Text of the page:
PHOTOS BY MICHAEL PIAZZA / STYLED BY CATRINE KELTY
By the time the first little purply-green shoots of the Massachusetts asparagus crop begin to emerge from the soil, spring is well underway. For four to six glorious weeks in May and June, local asparagus is on every menu and in every grocer and farm stand around. Many gardeners who wisely planted perennial crowns now enjoy spear after homegrown spear all spring. It’s an early treat that proves summer is on its way, and despite the fact that lesser-quality, imported asparagus is available to us year round, when the local asparagus arrives, we gorge on it.
Massachusetts has a long history with asparagus, both in the better-known “Hadley-Grass” western region and right here in Worcester and Middlesex counties. First cultivated from a wild plant as early as 200 BC around the Mediterranean and Middle East, the town of West Brookfield near the Quabbin Reservoir holds claim to being the birthplace of asparagus in the New World, brought here by a Dutch tradesman in the 1780s. The delicious crop grew in popularity and was cultivated in wide production all over the Commonwealth through the early-to-mid 20th century, with Hadley coming to be known as the “asparagus capital of the world.”
Closer to home, the rich, fertile, and well-drained soil of the Sudbury River valley in Concord was also well-suited to growing asparagus, and so it became an important crop in the late 19th and early 20th centuries. According to farmer Steve Verrill, “the railroad came through Concord to Boston making for quick and easy delivery of the very fresh, early spring crop to a lucrative market. At one point, Concord produced 50% of the Massachusetts crop, and it was the leading producing town in the entire country. But around 1920 the disease, ‘asparagus rust,’ became a serious problem for farmers. The University of Massachusetts established the ‘Asparagus Experiment Station’ in Concord in an unsuccessful attempt to find a solution. No commercial asparagus was planted for many decades until we started a new field at Verrill Farm, nearly 30 years ago, with some newer hybrids that are more disease-resistant, and we have been replacing that first planting with new ones, a few at a time.” Verrill’s asparagus beds are thriving, and much of the local asparagus we find in restaurants and farmers markets comes from his fields, or from Ward’s Berry Farm in Sharon.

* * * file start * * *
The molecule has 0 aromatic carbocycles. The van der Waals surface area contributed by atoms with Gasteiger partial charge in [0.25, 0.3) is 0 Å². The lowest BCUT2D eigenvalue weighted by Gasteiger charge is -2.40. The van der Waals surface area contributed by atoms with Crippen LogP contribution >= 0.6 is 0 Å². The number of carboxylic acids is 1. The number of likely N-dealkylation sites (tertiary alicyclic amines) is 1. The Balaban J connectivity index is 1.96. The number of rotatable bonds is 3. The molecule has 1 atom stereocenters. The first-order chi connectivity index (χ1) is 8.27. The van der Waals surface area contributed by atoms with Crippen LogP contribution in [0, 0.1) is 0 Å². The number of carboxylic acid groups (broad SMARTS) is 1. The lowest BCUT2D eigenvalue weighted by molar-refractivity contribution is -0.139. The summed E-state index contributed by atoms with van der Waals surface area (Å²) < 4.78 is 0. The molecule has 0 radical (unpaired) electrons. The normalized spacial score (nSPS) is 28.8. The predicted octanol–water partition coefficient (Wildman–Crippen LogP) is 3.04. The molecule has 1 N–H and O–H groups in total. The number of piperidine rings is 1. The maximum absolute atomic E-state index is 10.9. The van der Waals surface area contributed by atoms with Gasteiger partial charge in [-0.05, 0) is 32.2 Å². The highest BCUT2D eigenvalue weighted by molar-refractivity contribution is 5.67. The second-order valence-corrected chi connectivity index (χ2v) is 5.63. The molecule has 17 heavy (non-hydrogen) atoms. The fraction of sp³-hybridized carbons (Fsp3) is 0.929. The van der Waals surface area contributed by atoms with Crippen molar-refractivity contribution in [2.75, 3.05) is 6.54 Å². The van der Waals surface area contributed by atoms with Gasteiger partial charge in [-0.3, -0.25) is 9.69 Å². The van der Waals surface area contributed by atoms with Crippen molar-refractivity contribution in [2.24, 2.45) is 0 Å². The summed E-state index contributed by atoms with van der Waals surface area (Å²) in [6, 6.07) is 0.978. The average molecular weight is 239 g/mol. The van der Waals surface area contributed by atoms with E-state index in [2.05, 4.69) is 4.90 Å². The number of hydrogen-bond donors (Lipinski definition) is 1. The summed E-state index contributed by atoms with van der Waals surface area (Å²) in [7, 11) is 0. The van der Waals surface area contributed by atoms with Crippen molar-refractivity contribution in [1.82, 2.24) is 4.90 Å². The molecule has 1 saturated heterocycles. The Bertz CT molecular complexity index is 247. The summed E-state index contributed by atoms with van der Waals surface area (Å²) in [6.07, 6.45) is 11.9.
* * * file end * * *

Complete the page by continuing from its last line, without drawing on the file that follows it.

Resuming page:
In the 1970s, when another blight decimated the majority of Hadley’s harvest, most of the area’s farmers turned away from asparagus towards easier crops like tobacco and corn, and the domestic asparagus business moved away from Massachusetts to California, Michigan, and New Jersey. In recent years, Peru, Mexico and China have overtaken the US in industrial asparagus production, so a lot of what we find in the off-season is imported.
With woody ends, squishy tips, and stringy stalks, the quality of these bunches is vastly diminished by their lengthy travel and long storage, worlds away from the sweet, snappy spears picked right here in our back yard. Just because a vegetable is available year round doesn’t mean it’s delicious year round. Some crops are simply worth waiting for!
As I do each season, I have reached out to a few local chefs for their take on local asparagus. Add these delicious recipes to your docket this spring, and as soon as the first bunches appear in shops, celebrate the bounty of this fleeting harvest.
Sarah Blackburn is a home cook, recipe developer, vegetable gardener and managing editor of Edible Boston. She can be reached at email@example.com